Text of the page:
Why having a school system that is less racist than the employment environment results in white free school meals pupils doing worse at school than other FSM children
Discussions about the ‘white working class’ come and go, and being part of (or, at least from) that demographic I take an interest especially when they becomes culturalist and start to blame people for their own misfortune/failure. The debate about schooling, seemingly about whether ‘white working class boys’ (me again) are at the bottom of the pile, is ripe for some rethinking that takes in process and a critical realist take on causation. Counterintuitive it may at first appear, but it is to be expected that if:
I recently had the pleasure of hearing David Gillborn speak, and was reminded once again of the slippage in a lot of talk of the white working class and academic underachievement. Two parts are important here. First, we should note how some of this debate posits ‘white working class’ as an ethnicity, which could usefully be compared to all black Britons, as opposed to ‘black working class’. Regardless of how we want to think the status of ethnicity and culture – and I find these concepts problematic for such work because of their fuzziness and their not being a straightforward causal independent variable – this approach doesn’t help us untangle the various constituent parts. Second, we should also note that FSM status is not the same as ‘working class’, but is an administrative status with specific causes.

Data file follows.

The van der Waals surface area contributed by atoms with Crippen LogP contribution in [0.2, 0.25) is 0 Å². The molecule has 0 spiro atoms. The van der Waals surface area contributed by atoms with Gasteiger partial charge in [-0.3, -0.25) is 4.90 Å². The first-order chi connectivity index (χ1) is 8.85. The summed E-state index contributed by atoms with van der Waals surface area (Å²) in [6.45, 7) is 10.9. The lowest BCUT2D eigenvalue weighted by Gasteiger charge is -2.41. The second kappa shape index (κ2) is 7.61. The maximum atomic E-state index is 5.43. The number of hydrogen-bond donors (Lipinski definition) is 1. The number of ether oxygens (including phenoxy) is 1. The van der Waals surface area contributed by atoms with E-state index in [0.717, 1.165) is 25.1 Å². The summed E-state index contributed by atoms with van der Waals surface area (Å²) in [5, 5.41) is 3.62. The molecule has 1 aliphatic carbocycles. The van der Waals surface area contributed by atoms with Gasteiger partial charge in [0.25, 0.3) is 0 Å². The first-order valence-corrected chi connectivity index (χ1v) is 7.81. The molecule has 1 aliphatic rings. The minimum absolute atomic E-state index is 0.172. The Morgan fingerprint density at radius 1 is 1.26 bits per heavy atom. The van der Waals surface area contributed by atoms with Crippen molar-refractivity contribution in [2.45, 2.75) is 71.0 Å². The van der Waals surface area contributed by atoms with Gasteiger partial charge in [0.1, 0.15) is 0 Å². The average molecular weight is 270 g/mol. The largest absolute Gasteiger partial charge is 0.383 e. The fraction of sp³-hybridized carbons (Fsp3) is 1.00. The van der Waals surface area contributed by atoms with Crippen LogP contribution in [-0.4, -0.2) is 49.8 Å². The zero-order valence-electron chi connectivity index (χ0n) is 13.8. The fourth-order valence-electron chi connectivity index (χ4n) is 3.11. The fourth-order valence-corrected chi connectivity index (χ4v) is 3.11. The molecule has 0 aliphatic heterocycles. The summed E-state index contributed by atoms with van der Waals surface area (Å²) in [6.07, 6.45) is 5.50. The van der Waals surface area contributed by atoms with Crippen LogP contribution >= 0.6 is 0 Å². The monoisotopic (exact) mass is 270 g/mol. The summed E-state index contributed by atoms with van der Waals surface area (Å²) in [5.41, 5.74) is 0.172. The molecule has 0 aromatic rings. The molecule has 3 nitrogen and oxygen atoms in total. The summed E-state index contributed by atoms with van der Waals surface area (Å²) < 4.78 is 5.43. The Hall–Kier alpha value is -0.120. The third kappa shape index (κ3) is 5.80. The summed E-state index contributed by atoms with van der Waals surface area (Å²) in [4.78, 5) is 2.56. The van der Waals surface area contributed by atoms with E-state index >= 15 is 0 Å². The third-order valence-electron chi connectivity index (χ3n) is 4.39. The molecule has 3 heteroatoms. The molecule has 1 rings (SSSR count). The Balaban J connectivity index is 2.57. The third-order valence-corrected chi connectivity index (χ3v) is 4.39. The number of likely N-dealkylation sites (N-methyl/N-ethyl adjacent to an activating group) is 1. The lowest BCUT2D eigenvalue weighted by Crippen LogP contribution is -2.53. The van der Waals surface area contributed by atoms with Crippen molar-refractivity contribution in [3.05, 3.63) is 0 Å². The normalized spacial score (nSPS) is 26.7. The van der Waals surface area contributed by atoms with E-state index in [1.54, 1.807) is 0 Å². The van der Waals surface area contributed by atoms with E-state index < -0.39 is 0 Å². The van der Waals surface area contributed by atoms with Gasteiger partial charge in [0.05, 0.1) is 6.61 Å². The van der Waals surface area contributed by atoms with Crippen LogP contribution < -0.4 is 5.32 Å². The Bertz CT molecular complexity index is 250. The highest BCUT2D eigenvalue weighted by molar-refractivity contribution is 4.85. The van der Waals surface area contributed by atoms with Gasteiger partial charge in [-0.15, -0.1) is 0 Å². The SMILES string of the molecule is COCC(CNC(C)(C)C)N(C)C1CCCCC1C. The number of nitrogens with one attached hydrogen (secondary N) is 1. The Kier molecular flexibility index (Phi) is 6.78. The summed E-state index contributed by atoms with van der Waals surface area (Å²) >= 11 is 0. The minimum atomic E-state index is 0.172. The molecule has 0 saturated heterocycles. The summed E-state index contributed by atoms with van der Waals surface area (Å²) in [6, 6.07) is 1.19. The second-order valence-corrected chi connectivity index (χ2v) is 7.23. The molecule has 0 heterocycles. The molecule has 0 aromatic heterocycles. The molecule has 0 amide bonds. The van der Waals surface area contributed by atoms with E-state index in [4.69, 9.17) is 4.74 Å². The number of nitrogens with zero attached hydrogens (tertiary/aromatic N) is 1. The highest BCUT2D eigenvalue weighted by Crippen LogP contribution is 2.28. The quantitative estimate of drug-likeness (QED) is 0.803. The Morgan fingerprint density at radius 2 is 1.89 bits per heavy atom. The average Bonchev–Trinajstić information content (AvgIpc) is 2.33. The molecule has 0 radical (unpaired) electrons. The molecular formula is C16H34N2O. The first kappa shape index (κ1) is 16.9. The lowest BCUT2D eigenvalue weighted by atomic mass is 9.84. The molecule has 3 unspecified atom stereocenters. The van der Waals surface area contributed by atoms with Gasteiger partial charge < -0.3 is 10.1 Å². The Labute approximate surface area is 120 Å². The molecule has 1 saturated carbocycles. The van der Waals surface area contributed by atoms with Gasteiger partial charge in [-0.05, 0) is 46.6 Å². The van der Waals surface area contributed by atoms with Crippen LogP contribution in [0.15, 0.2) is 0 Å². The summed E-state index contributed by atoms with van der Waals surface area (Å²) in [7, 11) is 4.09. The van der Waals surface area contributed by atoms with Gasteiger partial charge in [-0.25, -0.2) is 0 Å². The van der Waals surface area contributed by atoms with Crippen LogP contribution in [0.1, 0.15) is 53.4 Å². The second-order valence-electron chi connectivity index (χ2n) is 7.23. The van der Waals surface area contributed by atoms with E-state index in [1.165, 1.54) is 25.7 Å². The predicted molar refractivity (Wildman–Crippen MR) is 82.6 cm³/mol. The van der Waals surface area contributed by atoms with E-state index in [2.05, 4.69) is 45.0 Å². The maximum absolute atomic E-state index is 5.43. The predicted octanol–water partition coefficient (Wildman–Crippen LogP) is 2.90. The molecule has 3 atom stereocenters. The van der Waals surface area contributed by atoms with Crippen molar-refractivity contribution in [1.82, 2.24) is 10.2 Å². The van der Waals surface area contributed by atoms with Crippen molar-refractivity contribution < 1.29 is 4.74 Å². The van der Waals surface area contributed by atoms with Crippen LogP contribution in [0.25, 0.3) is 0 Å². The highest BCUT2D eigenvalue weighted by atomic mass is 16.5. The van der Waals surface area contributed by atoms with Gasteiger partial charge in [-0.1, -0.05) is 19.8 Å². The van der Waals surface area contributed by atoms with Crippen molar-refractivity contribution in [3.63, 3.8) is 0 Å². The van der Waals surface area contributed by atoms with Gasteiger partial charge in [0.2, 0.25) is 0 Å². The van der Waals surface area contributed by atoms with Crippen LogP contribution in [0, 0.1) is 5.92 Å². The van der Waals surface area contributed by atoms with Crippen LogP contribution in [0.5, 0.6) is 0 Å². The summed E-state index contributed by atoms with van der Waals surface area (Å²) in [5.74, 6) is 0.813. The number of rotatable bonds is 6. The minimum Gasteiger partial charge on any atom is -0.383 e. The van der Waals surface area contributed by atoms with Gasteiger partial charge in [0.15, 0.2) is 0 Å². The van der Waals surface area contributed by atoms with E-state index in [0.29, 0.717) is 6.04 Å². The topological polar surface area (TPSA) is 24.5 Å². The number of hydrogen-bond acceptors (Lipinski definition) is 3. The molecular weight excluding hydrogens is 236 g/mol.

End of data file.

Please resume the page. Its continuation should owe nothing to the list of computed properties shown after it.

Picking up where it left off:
This, however, made me think about the problems of comparing even the free school meal cohorts that are noted as, on the one hand ‘white’, and on the other ‘BME’ or any subgroups. After all, for any robust comparison we should be looking at samples that differ only according by white v BME, or only FSM v non-FSM, and that’s something we can’t be sure of. Indeed, there are good reasons for believing that they are not. In this particular case, it only takes a racist employment environment to make these FSM groups not properly comparable. There are complications we could add to this – thinking about who migrates, for instance – but these are unnecessary. What we are studying, in these comparisons, is groups of pupils that are sorted by a prior process, that is the way that some pupils get FSM and some do not.
To get free school meals, a family has to have a low income. Indeed, under the Universal Credit system it will be less than £7400 per year after tax, before benefits. In essence, you can get FSM if income is so low that the state is making a benefit payment due to having a lower income than it believes people can live on. Now remember that unemployment rates are higher for BME people, even if they are graduates. Sadly, this data lumps all BME people together, while in reality there are differences across the groups, but this is enough for this argument.